WHO: Sorry, Our Alarming Claim About HIV in Greece Is Wrong

Hordes of people aren't infecting themselves to get benefits, says agency
By John Johnson,  Newser Staff
Posted Nov 26, 2013 1:06 PM CST
A man holds up a syringe and citric acid sachet at a needle-exchange facility in Athens.   (AP Photo/Petros Giannakouris)

(Newser) – This part is not in dispute: Greece has seen a worrisome spike in HIV cases, with the number up 52% in 2011 from 2010. But in a report last month, the World Health Organization made a jaw-dropping assertion, that about half of the new cases were the result of people deliberately infecting themselves so they could collect about $1,000 a month in benefits, reports the Washington Post. Today, WHO published what Sky News calls a "humiliating" correction: Turns out, that claim is utterly untrue.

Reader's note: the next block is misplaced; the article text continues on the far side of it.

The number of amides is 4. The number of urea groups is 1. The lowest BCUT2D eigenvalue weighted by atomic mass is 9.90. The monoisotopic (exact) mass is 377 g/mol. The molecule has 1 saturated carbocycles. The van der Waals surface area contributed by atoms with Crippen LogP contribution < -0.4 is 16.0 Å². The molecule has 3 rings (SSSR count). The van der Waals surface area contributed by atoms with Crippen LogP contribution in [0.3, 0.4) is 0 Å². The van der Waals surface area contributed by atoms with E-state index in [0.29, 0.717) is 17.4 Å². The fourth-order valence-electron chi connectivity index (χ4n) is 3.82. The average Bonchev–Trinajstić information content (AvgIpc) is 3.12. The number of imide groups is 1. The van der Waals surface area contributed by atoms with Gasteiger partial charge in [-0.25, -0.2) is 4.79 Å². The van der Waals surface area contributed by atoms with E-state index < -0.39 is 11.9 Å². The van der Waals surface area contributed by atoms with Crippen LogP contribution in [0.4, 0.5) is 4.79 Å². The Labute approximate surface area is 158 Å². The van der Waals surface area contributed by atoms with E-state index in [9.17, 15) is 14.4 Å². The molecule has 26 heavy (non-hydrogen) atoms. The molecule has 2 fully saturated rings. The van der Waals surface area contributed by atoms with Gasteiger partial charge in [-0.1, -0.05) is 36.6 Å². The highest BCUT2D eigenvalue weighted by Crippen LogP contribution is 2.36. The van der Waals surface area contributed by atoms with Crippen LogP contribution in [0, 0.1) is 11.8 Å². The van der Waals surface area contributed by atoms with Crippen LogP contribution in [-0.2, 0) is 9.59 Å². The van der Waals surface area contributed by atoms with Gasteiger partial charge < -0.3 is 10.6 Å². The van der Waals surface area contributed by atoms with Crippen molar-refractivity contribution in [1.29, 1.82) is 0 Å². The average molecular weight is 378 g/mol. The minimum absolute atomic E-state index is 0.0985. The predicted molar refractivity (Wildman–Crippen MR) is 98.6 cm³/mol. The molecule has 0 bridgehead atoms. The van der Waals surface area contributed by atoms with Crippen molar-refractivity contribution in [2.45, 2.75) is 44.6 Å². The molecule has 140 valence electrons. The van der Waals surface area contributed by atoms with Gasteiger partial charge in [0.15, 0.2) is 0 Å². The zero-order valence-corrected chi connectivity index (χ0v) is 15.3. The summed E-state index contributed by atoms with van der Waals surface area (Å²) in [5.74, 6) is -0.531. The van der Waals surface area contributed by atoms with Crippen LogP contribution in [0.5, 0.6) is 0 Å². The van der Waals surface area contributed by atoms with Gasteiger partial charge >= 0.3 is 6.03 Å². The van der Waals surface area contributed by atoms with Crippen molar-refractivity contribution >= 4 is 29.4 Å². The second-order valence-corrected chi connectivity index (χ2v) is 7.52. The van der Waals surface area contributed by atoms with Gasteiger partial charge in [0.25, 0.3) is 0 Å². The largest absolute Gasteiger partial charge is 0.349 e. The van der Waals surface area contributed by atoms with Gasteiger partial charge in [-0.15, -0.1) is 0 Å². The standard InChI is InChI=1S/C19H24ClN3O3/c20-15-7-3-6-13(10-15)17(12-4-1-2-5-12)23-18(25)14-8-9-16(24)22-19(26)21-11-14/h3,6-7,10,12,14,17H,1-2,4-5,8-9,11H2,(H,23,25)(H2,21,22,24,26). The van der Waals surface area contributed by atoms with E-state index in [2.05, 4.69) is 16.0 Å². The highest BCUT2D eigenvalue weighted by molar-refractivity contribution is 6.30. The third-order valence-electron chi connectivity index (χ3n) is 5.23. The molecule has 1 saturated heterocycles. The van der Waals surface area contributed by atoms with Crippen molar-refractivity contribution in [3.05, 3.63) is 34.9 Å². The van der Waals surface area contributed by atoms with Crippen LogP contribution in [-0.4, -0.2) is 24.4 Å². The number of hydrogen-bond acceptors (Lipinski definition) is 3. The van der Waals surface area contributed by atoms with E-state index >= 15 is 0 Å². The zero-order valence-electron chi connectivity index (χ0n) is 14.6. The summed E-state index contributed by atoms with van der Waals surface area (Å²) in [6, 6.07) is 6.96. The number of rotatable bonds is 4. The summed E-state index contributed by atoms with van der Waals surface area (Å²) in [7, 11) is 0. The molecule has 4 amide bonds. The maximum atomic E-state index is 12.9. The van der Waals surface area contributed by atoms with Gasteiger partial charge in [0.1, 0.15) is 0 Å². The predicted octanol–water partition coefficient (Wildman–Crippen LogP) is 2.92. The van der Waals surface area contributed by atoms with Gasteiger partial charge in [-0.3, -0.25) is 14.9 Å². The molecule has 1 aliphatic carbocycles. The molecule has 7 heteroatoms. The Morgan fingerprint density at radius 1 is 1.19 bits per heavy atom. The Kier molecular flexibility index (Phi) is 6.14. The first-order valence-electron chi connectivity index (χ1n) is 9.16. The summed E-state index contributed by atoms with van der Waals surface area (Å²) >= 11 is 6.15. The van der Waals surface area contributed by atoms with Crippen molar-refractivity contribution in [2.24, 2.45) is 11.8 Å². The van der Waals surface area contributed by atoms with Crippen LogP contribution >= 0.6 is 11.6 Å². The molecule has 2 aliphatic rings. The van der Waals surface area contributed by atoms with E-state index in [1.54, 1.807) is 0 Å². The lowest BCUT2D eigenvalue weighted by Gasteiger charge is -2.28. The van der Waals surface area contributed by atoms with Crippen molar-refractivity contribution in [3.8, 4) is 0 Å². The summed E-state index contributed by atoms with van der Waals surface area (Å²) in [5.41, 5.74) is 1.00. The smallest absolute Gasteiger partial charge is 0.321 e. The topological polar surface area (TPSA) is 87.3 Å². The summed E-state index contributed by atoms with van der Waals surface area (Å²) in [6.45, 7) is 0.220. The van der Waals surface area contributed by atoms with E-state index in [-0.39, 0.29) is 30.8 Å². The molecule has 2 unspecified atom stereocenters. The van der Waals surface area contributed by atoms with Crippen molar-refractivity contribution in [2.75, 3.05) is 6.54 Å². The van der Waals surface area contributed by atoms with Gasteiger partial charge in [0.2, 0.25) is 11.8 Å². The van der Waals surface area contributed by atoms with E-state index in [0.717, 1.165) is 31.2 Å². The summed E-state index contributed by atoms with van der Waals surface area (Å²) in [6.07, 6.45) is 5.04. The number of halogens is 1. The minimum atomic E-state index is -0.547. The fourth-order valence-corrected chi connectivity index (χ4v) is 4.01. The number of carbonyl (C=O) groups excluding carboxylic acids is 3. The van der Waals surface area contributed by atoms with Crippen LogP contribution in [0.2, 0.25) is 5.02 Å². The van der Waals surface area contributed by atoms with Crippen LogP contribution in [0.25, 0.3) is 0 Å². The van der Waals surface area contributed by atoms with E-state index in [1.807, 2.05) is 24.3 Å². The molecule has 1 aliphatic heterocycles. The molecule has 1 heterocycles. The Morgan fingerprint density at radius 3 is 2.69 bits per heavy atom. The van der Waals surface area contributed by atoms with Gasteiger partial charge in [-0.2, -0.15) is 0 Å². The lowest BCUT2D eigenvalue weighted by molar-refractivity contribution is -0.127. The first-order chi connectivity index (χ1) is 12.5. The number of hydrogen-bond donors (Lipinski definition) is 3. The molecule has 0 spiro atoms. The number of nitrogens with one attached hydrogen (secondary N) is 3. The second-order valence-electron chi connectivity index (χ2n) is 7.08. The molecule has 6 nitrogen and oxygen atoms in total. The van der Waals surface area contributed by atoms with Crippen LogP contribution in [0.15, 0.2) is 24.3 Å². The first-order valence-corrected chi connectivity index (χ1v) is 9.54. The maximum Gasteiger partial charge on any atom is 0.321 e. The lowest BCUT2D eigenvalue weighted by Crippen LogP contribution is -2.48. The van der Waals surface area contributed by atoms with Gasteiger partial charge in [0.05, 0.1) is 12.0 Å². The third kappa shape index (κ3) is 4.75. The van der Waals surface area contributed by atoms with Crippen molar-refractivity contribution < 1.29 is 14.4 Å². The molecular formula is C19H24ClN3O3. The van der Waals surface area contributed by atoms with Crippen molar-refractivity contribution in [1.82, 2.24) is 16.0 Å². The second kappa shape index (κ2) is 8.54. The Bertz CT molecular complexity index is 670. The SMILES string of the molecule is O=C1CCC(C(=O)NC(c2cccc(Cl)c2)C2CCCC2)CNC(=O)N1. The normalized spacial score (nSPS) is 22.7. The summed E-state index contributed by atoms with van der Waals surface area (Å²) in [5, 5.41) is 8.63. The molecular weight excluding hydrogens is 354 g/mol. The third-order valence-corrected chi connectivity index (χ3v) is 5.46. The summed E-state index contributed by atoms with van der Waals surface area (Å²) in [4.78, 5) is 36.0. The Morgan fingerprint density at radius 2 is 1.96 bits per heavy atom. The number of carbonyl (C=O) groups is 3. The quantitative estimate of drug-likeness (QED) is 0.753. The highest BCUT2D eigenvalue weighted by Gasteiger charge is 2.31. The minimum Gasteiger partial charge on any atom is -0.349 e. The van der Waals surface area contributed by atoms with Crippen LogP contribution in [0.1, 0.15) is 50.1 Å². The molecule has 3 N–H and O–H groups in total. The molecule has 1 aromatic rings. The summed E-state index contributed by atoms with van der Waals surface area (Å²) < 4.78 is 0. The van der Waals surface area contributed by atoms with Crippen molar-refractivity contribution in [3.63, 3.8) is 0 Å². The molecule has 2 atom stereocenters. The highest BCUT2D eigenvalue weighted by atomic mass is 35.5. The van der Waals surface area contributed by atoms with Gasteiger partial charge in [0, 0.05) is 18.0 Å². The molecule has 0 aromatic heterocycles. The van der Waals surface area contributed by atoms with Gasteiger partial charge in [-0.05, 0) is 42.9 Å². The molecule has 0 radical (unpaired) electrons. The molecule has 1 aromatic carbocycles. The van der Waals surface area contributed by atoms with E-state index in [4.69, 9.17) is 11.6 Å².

WHO chalks it up to an editing error. While it is true that more than half of the new cases involve people who inject drugs, "there is no evidence suggesting that deliberate self-infection with HIV goes beyond a few anecdotal cases," it explains. The original WHO report cited a study in the Lancet about those "few" cases, and it somehow got translated into "half" of new cases in the resulting report.

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